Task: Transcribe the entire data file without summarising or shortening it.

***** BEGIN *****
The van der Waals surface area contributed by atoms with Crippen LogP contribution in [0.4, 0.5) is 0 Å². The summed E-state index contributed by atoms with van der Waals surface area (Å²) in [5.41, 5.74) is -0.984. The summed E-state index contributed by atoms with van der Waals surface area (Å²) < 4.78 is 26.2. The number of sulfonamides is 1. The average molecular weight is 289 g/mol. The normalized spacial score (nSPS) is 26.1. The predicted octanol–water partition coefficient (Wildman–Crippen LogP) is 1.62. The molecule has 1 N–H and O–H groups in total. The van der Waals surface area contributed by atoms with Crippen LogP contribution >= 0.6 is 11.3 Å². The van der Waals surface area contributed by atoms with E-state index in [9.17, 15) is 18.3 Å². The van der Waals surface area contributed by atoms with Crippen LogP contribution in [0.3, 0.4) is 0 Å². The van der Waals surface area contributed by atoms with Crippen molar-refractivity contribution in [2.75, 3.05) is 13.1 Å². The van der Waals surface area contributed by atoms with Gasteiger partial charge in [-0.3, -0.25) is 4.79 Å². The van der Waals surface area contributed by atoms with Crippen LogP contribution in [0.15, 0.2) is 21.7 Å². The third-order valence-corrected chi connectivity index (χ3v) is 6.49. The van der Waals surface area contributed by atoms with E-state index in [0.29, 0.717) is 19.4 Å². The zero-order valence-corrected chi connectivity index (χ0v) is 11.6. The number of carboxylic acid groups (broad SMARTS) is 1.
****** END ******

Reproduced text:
The van der Waals surface area contributed by atoms with Crippen LogP contribution in [0.4, 0.5) is 0 Å². The summed E-state index contributed by atoms with van der Waals surface area (Å²) in [5.41, 5.74) is -0.984. The summed E-state index contributed by atoms with van der Waals surface area (Å²) < 4.78 is 26.2. The number of sulfonamides is 1. The average molecular weight is 289 g/mol. The normalized spacial score (nSPS) is 26.1. The predicted octanol–water partition coefficient (Wildman–Crippen LogP) is 1.62. The molecule has 1 N–H and O–H groups in total. The van der Waals surface area contributed by atoms with Crippen LogP contribution >= 0.6 is 11.3 Å². The van der Waals surface area contributed by atoms with E-state index in [9.17, 15) is 18.3 Å². The van der Waals surface area contributed by atoms with Crippen LogP contribution in [0.3, 0.4) is 0 Å². The van der Waals surface area contributed by atoms with Crippen molar-refractivity contribution in [2.75, 3.05) is 13.1 Å². The van der Waals surface area contributed by atoms with Gasteiger partial charge in [-0.3, -0.25) is 4.79 Å². The van der Waals surface area contributed by atoms with Crippen LogP contribution in [0.15, 0.2) is 21.7 Å². The third-order valence-corrected chi connectivity index (χ3v) is 6.49. The van der Waals surface area contributed by atoms with E-state index in [0.29, 0.717) is 19.4 Å². The zero-order valence-corrected chi connectivity index (χ0v) is 11.6. The number of carboxylic acid groups (broad SMARTS) is 1.